Naas gets its name because old Norman kings of Leinster used to meet up here.
One of the first battles of the 1798 Rebellion took place in Naas on the 24th of May 1798 when a force of about 1000 rebels were defeated in an unsuccessful attack on the town. A leader of the United Irishmen, Theobald Wolfe Tone, is buried just outside Naas, at Bodenstown.
In 1898, the Naas Urban District Council (now Naas Town Council) was set up. Most of the rest of Co. Kildare is managed by Kildare County Council, which has also been based in Naas since 1898.
Today, Naas is the 15th largest town in Ireland.
Naas has 3 secondary schools, St. Mary’s, for girls, Christian Brothers School (C.B.S.), for boys and Piper’s Hill, which is for boys and girls and the Gaelscoil.
Naas has 5 primary schools, St. Corban’s B.N.S. for boys, the Convent of Mercy, for boys and girls in junior and senior infants, and for girls onwards, Scoil Bhride, Ballycane and Piper’s Hill for boys and girls.
Here are some of the sports and sports’ clubs in Naas.
My Guitar teacher’s grandad, Joe Rafferty, helped Kildare win their first All – Ireland Championship.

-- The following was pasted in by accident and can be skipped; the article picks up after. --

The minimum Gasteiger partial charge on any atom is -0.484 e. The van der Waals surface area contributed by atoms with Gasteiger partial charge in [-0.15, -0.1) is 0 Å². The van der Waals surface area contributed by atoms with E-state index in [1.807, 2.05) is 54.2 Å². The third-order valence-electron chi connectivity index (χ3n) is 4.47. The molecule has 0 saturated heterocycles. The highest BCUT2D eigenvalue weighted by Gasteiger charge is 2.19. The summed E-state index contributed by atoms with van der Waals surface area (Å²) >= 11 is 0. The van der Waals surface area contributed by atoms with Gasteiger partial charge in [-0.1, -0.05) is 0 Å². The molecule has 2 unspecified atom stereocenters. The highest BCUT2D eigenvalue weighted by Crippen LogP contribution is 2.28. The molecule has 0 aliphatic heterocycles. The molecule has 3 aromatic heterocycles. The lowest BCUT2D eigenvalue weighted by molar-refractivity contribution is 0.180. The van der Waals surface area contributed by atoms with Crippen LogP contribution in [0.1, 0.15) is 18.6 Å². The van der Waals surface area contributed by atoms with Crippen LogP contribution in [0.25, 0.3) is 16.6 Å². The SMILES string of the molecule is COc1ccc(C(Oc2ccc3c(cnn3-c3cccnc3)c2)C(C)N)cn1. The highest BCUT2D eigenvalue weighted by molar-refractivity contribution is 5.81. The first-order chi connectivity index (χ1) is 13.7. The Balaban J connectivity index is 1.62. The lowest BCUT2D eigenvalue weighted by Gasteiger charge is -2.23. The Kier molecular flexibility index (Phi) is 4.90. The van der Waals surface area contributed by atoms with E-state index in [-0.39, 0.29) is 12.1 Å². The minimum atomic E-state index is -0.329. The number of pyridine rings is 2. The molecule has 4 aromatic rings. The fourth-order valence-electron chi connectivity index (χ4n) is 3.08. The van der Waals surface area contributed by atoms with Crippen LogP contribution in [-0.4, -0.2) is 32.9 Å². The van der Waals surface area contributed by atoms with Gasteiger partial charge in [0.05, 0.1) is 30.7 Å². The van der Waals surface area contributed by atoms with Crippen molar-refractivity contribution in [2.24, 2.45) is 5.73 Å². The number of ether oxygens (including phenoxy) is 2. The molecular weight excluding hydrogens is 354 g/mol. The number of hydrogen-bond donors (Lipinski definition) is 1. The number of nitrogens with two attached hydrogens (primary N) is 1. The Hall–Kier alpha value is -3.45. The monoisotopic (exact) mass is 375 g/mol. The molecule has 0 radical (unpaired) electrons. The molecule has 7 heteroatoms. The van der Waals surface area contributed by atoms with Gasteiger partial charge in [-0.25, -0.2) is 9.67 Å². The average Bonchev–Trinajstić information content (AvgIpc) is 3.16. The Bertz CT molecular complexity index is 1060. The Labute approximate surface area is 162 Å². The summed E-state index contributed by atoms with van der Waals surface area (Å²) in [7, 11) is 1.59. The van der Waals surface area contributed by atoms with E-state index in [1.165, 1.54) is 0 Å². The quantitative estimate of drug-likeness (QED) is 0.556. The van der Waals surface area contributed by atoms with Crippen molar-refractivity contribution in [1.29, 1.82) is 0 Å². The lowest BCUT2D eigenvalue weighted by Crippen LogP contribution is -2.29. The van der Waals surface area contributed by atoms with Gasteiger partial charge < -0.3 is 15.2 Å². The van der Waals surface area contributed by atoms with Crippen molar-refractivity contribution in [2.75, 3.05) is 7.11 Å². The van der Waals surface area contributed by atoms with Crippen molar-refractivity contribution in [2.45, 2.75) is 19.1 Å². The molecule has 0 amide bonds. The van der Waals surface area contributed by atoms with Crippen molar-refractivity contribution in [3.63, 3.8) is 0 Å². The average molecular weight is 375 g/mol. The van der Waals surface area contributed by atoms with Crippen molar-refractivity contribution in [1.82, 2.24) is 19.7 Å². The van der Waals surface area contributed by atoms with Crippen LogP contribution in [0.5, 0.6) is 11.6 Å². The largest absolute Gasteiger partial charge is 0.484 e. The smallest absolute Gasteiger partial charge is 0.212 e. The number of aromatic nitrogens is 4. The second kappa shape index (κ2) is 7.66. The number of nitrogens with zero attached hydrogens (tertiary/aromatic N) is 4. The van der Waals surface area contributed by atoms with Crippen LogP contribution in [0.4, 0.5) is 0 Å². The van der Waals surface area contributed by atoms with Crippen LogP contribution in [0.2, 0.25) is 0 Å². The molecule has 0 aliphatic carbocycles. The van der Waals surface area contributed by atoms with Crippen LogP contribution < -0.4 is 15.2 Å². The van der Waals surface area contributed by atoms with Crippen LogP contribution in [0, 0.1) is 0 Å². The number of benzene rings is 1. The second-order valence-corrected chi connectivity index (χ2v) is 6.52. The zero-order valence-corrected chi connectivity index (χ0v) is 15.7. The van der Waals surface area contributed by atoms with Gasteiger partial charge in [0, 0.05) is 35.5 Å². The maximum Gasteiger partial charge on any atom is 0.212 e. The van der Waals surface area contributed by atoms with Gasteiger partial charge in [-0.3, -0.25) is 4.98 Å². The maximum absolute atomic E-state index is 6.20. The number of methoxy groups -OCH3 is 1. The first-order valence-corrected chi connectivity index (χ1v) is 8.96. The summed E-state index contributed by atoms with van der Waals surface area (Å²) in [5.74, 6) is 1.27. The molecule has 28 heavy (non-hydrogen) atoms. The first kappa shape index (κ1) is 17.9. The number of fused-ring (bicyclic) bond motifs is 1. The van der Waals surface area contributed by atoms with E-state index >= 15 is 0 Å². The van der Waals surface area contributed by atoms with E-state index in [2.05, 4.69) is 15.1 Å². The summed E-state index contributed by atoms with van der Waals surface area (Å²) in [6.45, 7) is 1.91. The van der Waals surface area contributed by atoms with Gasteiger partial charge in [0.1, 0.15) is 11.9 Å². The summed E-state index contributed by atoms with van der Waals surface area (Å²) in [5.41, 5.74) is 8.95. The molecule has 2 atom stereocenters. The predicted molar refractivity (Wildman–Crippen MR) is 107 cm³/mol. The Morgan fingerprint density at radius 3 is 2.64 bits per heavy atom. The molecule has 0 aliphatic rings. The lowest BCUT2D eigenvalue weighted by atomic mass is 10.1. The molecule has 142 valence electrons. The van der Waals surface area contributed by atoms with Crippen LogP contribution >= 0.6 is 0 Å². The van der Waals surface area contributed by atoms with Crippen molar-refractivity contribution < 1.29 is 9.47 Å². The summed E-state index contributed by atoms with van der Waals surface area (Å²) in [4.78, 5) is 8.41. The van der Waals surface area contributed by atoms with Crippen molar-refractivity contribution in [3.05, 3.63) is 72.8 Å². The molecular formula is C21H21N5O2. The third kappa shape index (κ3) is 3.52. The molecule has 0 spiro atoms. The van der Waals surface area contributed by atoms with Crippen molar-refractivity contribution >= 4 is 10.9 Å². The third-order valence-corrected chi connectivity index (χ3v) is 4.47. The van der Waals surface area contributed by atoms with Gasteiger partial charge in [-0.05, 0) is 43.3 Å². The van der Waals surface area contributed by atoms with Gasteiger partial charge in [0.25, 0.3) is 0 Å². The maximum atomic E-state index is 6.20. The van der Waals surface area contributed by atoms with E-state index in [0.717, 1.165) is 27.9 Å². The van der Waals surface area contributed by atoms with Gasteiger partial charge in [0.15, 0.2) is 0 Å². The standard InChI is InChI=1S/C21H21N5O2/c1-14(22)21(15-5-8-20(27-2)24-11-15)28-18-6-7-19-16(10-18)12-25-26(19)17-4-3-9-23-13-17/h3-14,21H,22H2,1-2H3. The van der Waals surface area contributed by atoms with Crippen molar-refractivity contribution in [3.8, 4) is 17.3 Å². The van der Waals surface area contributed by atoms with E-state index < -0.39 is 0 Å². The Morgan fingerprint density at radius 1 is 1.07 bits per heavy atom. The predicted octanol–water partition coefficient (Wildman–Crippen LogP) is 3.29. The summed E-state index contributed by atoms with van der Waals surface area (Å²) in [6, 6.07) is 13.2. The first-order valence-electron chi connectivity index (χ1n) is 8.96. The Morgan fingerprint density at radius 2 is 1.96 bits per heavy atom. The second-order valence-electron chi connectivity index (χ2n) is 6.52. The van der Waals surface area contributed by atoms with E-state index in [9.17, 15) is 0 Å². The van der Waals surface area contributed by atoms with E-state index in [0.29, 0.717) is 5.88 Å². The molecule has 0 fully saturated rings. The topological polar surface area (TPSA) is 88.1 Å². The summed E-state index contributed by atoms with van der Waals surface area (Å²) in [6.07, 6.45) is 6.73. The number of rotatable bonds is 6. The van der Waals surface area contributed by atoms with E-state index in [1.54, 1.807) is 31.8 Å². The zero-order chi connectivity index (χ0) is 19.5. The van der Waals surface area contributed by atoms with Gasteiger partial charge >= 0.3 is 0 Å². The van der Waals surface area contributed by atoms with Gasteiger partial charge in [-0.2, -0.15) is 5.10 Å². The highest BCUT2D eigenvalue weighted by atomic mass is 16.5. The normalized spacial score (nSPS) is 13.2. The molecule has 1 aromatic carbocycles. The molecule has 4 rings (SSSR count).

In Naas, there are a lot of shops.
There are clothes shops, such as Prouts and Richie Whelan’s Menswear.
There are sports shops, such as Elverys, Colgans and Lifestyle Sports.
There are coffee shops, like O’Brien’s and Yum Yums.
There is an 8-screen cinema, Odeon.
The largest Tesco in Ireland is in Naas, Tesco Extra.
Technology shops based in Naas include the Carphone Warehouse and Vodafone.
There are places in Naas where you can buy musical instruments and where you can get music lessons. You can buy musical instruments in Alo Donegans and two places where you can get lessons are the Jam Music School and the Riverside Music School.
I love living in Naas and I wouldn’t like to live anywhere else.